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Elected officials release statement calling for voters to decide Caltrain funding

Supporters say sales tax would keep transit agency in operation

Caltrain, which has seen ridership drop by 95% since the COVID-19 pandemic began, is looking to present voters with a sales tax the agency says would help maintain its transit services. Embarcadero Media file photo by Veronica Weber.

A joint statement issued by seven elected officials calls for letting voters decide on funding for the Caltrain service between the South Bay and San Francisco.

The statement — released Sunday by U.S. Rep. Jackie Speier and U.S. Rep. Anna Eshoo, State Sen. Jerry Hill, Assemblymen Kevin Mullin and Marc Berman, San Mateo County Supervisor Dave Pine and Belmont Vice Mayor Charles Stone — responds to resistance last week by San Francisco supervisors to putting a sales tax measure on the ballot.

Caltrain has seen ridership drop steeply during the COVID-19 pandemic and there are fears that its financial struggles could halt the service.

Supporters have pinned their hopes of bolstering Caltrain on a dedicated sales tax assessed in San Francisco, Santa Clara and San Mateo counties.

"For almost a year, negotiations have been aimed at helping riders by getting Caltrain firmly funded," the statement says. "It has no source of its own money, the farebox only brings in 70 percent of its operating costs coupled with annual operating costs from the three member counties, and year to year the riders are at risk of the line shutting down. Now, at one minute to midnight, the train is really in danger of not showing up at the station."

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San Mateo County supervisors and the San Mateo County Transit District, or SamTrans, which operates Caltrain for the Peninsula Joint Powers Board, have approved putting the measure on November ballots in the region. But the boards of supervisors in San Francisco and Santa Clara counties and the leaders of the San Francisco Municipal Transportation Agency and the Santa Clara Valley Transportation Authority also must agree.

Supervisor Shamann Walton, who is San Francisco's representative on the Joint Powers Board, said Wednesday the fact that Caltrain is operated by SamTrans presents a problem.

"(That) means San Francisco voters and San Francisco leadership don't actually make decisions as to what happens with the funds," Walton said. "But yet we pay millions of dollars to the railroad each year. This inequitable relationship has to change."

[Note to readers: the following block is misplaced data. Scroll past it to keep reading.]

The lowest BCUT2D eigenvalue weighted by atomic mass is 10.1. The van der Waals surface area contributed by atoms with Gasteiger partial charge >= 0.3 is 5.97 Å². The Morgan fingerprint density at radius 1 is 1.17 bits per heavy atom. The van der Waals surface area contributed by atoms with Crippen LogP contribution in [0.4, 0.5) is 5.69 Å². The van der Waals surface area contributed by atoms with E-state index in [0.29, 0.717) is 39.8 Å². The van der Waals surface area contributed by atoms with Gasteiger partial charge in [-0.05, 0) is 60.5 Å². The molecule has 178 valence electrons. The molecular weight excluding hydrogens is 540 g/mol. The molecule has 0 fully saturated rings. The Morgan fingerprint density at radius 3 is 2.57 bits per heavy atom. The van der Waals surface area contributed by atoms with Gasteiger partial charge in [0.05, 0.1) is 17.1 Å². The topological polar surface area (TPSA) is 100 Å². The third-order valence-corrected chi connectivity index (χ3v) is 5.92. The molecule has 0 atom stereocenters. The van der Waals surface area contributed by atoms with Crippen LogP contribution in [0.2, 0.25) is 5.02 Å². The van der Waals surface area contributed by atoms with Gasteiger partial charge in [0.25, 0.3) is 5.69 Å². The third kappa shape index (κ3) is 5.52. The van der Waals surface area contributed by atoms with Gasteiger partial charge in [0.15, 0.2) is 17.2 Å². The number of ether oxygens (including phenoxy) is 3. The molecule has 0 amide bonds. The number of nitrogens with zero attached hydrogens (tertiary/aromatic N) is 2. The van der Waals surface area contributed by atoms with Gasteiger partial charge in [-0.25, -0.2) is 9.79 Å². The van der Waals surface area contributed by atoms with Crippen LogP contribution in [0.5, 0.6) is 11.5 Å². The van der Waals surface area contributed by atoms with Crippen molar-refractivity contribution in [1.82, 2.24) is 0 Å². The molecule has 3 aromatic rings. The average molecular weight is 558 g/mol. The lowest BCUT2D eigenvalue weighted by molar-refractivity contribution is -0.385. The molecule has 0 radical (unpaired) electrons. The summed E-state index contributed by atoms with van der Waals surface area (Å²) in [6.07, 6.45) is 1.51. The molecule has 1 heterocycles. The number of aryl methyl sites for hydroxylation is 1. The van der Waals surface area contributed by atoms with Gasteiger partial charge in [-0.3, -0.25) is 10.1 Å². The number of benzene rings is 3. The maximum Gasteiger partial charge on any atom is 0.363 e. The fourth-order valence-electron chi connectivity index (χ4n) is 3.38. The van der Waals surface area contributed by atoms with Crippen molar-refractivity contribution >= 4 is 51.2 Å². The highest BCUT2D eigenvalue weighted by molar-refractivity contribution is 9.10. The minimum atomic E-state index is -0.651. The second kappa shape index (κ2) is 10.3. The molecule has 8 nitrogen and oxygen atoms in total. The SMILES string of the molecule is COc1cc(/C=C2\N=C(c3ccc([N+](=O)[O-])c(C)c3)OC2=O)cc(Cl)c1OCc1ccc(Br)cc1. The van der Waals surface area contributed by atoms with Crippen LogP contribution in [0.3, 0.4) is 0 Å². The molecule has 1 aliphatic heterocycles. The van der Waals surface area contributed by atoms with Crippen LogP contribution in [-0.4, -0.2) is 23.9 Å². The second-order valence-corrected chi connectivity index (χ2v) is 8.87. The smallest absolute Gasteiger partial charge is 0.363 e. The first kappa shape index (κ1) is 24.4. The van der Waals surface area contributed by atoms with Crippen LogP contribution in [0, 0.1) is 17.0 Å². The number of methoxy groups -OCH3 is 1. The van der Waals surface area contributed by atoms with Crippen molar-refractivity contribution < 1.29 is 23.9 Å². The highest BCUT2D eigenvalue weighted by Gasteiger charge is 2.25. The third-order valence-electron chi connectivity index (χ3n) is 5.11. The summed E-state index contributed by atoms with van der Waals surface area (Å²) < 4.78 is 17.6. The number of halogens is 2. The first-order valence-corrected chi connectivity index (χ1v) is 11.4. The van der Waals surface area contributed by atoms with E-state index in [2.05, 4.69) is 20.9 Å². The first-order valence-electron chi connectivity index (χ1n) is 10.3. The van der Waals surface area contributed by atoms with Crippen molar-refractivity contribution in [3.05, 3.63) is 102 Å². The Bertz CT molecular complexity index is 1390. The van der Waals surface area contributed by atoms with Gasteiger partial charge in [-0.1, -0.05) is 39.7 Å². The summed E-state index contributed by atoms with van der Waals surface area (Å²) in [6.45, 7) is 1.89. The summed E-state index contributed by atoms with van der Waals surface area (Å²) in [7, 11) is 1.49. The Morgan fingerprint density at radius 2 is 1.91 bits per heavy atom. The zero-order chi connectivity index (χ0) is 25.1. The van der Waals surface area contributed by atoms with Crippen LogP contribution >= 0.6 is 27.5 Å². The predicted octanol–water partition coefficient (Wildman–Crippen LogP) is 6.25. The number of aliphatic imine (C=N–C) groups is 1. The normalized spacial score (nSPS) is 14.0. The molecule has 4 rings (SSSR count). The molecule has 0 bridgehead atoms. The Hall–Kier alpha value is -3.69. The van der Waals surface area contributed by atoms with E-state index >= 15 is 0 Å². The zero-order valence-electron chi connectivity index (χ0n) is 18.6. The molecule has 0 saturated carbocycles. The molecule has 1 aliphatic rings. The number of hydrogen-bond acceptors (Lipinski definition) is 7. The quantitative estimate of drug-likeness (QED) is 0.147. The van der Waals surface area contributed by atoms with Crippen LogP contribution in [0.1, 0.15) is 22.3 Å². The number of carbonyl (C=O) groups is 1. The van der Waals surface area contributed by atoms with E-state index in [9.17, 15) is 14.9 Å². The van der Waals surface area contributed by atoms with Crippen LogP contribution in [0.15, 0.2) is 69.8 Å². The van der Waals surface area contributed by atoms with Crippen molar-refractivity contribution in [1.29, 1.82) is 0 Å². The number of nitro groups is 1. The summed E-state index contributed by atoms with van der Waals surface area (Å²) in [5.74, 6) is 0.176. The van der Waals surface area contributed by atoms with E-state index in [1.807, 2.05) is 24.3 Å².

The sales tax was initially proposed to fund the electrification of Caltrain, but the agency now needs the funding to keep operating. It said its weekday average ridership, at 65,000 before the pandemic, has dropped by 95 percent during the health emergency.

"While it's wildly popular, Caltrain could shut down without its own funding," the officials say in their statement. "To prevent this, the legislature passed a statute to allow the public to decide.

"The statute requires that, if the ballot measure passes, the tax money go to Caltrain."

The statement concludes, "All of us need to keep riders first and foremost in our minds. It's really quite simple. A clean deal is what the riders and public deserve. Let the voters decide."

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Elected officials release statement calling for voters to decide Caltrain funding

Supporters say sales tax would keep transit agency in operation

by /

Uploaded: Mon, Jul 20, 2020, 9:11 am

A joint statement issued by seven elected officials calls for letting voters decide on funding for the Caltrain service between the South Bay and San Francisco.

The statement — released Sunday by U.S. Rep. Jackie Speier and U.S. Rep. Anna Eshoo, State Sen. Jerry Hill, Assemblymen Kevin Mullin and Marc Berman, San Mateo County Supervisor Dave Pine and Belmont Vice Mayor Charles Stone — responds to resistance last week by San Francisco supervisors to putting a sales tax measure on the ballot.

Caltrain has seen ridership drop steeply during the COVID-19 pandemic and there are fears that its financial struggles could halt the service.

Supporters have pinned their hopes of bolstering Caltrain on a dedicated sales tax assessed in San Francisco, Santa Clara and San Mateo counties.

"For almost a year, negotiations have been aimed at helping riders by getting Caltrain firmly funded," the statement says. "It has no source of its own money, the farebox only brings in 70 percent of its operating costs coupled with annual operating costs from the three member counties, and year to year the riders are at risk of the line shutting down. Now, at one minute to midnight, the train is really in danger of not showing up at the station."